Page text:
Special thanks to Henry K., developer of the iPad app SpeechBox, for joining us today and for sharing the inspiration behind his app …
Have you ever experienced a moment in your life that embarks you on a journey that seems scary, appears utterly challenging, and instills fear for where it may lead you? That’s exactly what I faced when I learned my son had apraxia. But, rather than just sit on the sidelines, I came across an opportunity to help my son by focusing my energies into creating a tool to assist him. This is my story.
My son was diagnosed with severe Childhood Apraxia of Speech when he was 2.5 years old. My wife and I knew he had a speech delay, but we both assumed that’s all it was. Just to be sure, we decided to have him evaluated by several speech-language pathologists in our area. They all reached the same diagnosis and we knew quickly a new chapter of our life was about to begin.
We turned to the internet and read as much as we could on the subject. We were seeking answers most parents want to know: Will my child ever speak? Is this a lifelong disorder? Can it be cured? What’s the best therapy approach? Will insurance cover this? That was when we first came across Jake’s Journey, which has been a wonderful resource for us as parents. After some debating, we decided to skip the public school offerings and move forward with private therapy with my wife supplementing his therapy at home with a variety of activities. We believe it was the right path to take in our situation.
Being a technology guru, my next thought was to find every app out there for my iPad that could supplement my son’s speech therapy. I got the names of the apps that my son’s SLP used, and then researched some on the internet as well.
Upon opening up several of the apps I purchased for word practice, I quickly discovered how complex some of them were. I had no idea how to get started. When I finally got through all of the menus and was ready to work, I found myself skipping most of the words because they were just not simple enough for my son to practice with. I also found him getting bored with many of the pictures.
That’s when I saw an opportunity to put my app development skills to work. I figured I could create a beautiful, fun, and engaging app that would contain only simple words to work on with my son. I developed a few concepts, and after some testing with my son, I decided on simulating a box where the photos would be randomly placed, just like a real photo storage box. My son thought it was really fun to dig around in the box to select the next photo.
I came up with a name for this app pretty quickly. My son’s SLP, Cynthia James, would send him home with these little boxes full of items to practice sounds with. We always referred to them as “Speech Boxes” in our home. Thus, I decided to name the app “SpeechBox.”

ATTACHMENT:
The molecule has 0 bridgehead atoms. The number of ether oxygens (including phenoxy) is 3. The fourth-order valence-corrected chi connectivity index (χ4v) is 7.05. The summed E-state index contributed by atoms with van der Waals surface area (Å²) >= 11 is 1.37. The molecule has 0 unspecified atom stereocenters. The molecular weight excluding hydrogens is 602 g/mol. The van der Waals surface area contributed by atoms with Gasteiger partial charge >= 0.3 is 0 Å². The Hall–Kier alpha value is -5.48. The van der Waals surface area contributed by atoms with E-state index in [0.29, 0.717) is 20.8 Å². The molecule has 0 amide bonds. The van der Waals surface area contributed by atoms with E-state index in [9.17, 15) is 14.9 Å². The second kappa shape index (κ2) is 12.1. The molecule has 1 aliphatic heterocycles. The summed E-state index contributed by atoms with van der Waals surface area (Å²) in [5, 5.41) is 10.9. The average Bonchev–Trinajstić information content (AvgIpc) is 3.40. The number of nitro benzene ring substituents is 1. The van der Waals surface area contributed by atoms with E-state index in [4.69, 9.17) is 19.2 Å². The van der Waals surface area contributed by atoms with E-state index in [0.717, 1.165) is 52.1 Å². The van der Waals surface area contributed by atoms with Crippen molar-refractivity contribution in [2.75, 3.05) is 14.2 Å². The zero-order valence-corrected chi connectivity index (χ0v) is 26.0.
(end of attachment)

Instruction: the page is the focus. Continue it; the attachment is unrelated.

The next task (which ended up being the most time-consuming and difficult for me) was compiling the words and recording the word prompts. With some direction from my son’s SLP and online research, I created a list of sounds and categories I wanted to focus on. I then gathered 700 simple words and scoured photo catalogs to find the perfect photo that represented each word. Finally, I had them professionally recorded by a local audio production company. The first version of SpeechBox app was just about ready to go.
After presenting SpeechBox to my son’s SLP for her thoughts, I began seeking other SLPs to provide some feedback. I received some really great comments that helped to further refine the app and to plan for future enhancements. In addition to the fantastic advice from my son’s SLP, another person who was a great help early on was Dala, a fellow parent of a child with apraxia and the SLP behind the Testy Yet Trying blog.
Finally, after six months and hundreds of hours of development and testing, SpeechBox was launched in October 2012. After being released in the App Store, it turned out that many parents and SLPs shared the same frustrations as I did using other apps for children with apraxia. I started receiving comments from people all over the country that their child loved working with SpeechBox and how they appreciated the use of simple words and it’s easy to operate interface. One parent even sent us a note that their children would fight over whose turn it was to practice with SpeechBox. It was really encouraging to learn my quest to help my son has also helped many other children.
Fast forward to today, my son is making great progress. He’s gaining confidence in his ability to communicate. He’s even starting on simple sentences, so I guess that means I need to get started on an app for sentences! He will be starting preschool this fall to help develop his social skills and foster language.
Although this journey is far from over, it has become less scary, not as challenging, and the fear has subsided. The experience of being able to develop a tool to help my son has been very rewarding. I am energized and dedicated to building more apps for children with apraxia and other special needs. SpeechBox is just the beginning.
For more information about SpeechBox, please visit http://www.speechboxapp.com. To contact Henry, you may email him at henry [at] speechboxapp.com.